The number of insolvency petition filings in offshore jurisdictions increased significantly in 2017.
The jump in petition filings was based on more activity in the British Virgin Islands and Mauritius, which offset falls in the Cayman Islands and Isle of Man, according to a report from offshore law firm Appleby.
The BVI stood out with 75 applications for a court-appointed liquidator – almost doubling the 2016 total – as the jurisdiction was home to significant insolvencies, particularly in the natural resources sector and with various Asian conglomerates.
While court filings in Cayman shrunk across several categories in 2017, scheme petition filings were marginally higher and included four schemes pertaining to the landmark Ocean Rig case, the largest ever restructuring in the Cayman Islands.
“Although the number of petition filings declined in some centers, we saw numerous complex restructuring cases in 2017, with major cross-border restructurings of oil and gas service providers in Cayman, BVI and Bermuda,” said Tony Heaver-Wren, a dispute resolution partner in Appleby’s Cayman office.
Appleby’s annual review of offshore insolvencies and restructurings in Bermuda, the British Virgin Islands, Cayman Islands, Guernsey, the Isle of Man and Mauritius noted that a total of 296 compulsory winding-up petitions were submitted to offshore courts in 2017, up 48 percent over the previous year.
Across the six offshore jurisdictions, the average conversion rate of petitions into orders was 64 percent.
The report examined notices published across four categories: compulsory winding up filings, conversion of voluntary liquidation to court supervised liquidation, schemes of arrangement and capital reduction.
The Cayman Islands recorded 57 petition filings across all categories last year. These resulted in 43 orders. The number of court filings declined in most categories except for petitions to place a company under court-supervised liquidation.
The time it takes for a petition to be converted into a court order varies widely in Cayman. On average, a court order was issued six weeks after the filing of a winding up petition, and it took eight weeks for the conclusion of a capital reduction. But in individual cases, the process can take several months.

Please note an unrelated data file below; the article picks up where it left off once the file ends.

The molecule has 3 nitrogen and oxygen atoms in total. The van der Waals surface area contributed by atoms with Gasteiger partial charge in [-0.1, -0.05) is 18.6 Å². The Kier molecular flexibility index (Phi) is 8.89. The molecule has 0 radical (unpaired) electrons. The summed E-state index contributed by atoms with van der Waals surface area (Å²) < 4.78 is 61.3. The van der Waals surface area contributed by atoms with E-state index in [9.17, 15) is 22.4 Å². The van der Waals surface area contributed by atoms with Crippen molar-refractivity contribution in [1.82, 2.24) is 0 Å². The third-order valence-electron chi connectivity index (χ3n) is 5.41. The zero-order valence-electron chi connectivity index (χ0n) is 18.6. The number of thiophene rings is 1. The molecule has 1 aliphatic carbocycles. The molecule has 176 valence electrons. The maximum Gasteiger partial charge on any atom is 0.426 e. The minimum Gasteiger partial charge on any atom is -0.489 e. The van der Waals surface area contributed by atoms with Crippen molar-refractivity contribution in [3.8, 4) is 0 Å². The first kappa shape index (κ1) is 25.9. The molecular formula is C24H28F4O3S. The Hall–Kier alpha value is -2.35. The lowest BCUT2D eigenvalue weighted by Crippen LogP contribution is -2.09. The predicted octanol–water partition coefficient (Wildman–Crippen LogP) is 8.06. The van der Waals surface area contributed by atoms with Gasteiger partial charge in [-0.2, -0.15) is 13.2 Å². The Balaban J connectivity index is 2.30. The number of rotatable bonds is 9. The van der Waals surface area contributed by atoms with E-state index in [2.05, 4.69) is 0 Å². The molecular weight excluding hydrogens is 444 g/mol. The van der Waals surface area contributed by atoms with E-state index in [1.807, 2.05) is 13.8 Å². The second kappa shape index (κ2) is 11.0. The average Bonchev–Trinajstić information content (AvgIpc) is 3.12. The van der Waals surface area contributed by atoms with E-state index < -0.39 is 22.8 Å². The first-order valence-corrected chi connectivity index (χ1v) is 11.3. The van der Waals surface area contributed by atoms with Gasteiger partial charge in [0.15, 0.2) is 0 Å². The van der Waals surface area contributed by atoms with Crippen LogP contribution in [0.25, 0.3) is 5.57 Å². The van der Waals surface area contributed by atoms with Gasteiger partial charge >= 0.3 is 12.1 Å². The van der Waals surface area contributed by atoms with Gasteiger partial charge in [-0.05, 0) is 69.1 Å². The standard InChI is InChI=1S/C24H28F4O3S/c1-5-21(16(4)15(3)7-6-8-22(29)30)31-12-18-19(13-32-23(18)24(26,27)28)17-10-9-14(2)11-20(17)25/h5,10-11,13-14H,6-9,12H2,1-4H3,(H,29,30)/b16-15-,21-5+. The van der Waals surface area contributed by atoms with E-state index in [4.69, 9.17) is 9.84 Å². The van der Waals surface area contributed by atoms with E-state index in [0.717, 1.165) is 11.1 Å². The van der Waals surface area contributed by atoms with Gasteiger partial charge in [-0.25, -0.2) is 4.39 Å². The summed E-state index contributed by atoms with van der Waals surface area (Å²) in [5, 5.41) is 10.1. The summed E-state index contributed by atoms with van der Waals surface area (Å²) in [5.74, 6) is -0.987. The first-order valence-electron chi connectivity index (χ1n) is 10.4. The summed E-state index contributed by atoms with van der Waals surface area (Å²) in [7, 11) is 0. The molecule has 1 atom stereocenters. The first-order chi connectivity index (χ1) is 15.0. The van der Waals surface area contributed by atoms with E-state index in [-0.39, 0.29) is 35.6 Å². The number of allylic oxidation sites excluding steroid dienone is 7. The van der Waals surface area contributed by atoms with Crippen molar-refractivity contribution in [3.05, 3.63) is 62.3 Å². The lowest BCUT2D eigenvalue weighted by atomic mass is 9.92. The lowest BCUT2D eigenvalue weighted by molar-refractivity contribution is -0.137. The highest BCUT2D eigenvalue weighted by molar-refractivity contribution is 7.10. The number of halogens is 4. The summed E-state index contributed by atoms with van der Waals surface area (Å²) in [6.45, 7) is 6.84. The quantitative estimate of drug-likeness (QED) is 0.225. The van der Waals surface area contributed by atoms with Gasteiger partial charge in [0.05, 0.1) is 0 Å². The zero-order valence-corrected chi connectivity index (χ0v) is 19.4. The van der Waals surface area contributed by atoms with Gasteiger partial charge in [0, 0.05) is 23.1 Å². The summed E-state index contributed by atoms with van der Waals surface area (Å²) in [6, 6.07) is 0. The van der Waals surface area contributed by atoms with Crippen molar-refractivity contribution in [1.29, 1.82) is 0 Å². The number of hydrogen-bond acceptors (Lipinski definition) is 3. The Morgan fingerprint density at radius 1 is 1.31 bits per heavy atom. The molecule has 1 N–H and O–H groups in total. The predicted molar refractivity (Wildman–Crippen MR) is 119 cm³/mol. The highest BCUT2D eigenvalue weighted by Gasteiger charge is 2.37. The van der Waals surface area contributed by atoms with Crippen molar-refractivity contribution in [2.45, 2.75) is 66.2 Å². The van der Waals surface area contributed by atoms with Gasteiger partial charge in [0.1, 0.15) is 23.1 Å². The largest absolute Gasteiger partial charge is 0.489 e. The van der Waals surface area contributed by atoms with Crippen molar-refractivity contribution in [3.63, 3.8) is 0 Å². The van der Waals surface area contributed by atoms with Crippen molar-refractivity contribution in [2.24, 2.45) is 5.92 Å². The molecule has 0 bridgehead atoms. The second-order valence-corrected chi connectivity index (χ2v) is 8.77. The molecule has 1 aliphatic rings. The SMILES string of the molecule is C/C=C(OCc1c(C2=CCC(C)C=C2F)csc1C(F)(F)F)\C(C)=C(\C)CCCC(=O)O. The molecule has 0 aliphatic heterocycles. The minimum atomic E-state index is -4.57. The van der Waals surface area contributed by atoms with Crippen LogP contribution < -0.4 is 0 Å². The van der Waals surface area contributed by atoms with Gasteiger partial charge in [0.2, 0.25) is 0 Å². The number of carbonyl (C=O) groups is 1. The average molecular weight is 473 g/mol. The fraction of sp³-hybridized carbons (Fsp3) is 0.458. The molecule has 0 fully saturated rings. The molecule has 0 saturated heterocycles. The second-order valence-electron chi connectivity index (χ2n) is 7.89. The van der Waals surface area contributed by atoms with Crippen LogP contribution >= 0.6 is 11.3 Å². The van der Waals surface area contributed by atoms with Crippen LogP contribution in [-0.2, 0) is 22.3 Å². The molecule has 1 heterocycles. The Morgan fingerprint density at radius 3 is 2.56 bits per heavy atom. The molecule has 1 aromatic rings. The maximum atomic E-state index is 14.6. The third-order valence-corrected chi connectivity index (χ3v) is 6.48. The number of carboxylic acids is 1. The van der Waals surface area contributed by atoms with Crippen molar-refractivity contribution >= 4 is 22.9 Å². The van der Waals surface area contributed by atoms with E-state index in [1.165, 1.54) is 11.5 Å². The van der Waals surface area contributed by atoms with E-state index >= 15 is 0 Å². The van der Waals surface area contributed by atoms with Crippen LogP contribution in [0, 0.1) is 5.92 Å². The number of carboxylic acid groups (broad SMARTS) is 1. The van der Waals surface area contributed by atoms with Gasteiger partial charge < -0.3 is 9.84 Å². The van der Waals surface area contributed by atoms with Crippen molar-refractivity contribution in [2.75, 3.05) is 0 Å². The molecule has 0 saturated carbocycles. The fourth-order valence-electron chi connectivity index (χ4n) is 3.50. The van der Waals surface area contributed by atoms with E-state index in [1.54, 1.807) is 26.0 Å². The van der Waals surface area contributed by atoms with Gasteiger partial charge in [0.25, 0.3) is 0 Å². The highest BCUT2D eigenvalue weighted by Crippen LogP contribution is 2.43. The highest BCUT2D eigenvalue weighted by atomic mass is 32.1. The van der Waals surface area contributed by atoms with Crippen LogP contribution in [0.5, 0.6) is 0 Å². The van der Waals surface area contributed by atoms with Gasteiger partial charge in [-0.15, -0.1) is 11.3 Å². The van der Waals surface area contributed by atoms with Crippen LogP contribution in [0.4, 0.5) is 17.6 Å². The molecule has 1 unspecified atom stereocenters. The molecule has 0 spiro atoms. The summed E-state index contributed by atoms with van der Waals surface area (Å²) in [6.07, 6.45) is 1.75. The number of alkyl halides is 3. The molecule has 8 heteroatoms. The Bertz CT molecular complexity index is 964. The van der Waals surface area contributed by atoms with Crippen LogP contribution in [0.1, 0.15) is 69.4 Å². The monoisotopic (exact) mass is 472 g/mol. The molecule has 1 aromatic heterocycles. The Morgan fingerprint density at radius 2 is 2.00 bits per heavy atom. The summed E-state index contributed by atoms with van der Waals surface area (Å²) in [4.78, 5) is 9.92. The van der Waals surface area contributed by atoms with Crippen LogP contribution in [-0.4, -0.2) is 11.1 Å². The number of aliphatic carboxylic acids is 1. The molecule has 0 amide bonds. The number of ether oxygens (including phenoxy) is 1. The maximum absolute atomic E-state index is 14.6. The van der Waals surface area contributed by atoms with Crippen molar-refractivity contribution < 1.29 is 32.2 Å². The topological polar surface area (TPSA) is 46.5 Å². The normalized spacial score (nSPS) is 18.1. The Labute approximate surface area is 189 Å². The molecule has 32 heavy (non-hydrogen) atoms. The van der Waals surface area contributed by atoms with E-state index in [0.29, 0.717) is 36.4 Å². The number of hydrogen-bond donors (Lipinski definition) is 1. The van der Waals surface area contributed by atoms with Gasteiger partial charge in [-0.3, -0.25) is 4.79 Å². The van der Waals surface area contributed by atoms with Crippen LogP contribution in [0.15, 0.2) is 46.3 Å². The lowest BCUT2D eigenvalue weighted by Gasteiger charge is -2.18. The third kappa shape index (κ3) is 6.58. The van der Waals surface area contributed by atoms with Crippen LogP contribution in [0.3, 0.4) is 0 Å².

Quite often, insolvent companies choose to first enter a liquidation by appointing a voluntary liquidator and then petitioning the court to bring the liquidation under the court’s supervision. Together with winding-up petitions, there were a total of 40 insolvency petitions filed in Cayman in 2017. These resulted in 30 court orders, roughly the same conversion rate as in previous years.
The vulnerabilities of the oil and gas sector did not result in the expected high number of insolvency filings “as cultural resistance to formal insolvency process and the ‘amend and extend’ crisis management method contributed to moderate petition numbers,” the report said.
Although commodity prices have recovered since, the weaknesses in the oil and gas sector remain, Appleby noted.
Cayman’s 2017 petition filings for schemes of arrangement included four related to the landmark Ocean Rig case alone, the largest ever restructuring in the Cayman Islands.
The restructuring reduced the net debt of the distressed offshore deepwater drilling services group by approximately US$3.25 billion and involved the provision of a new $450 million credit facility.
All four of the group’s debtors were Marshall Islands companies but unable to restructure in the jurisdiction, because it lacks a restructuring regime. Before filing the petitions for schemes of arrangement, the subsidiary companies had their center of main interest shifted to Cayman and the parent company was re-domesticated to the Cayman Islands.
The schemes were vigorously challenged on a variety of grounds, Appleby noted, but they were sanctioned by the Cayman court and recognized by the U.S. Bankruptcy Court in chapter 15 proceedings in the Southern District of New York.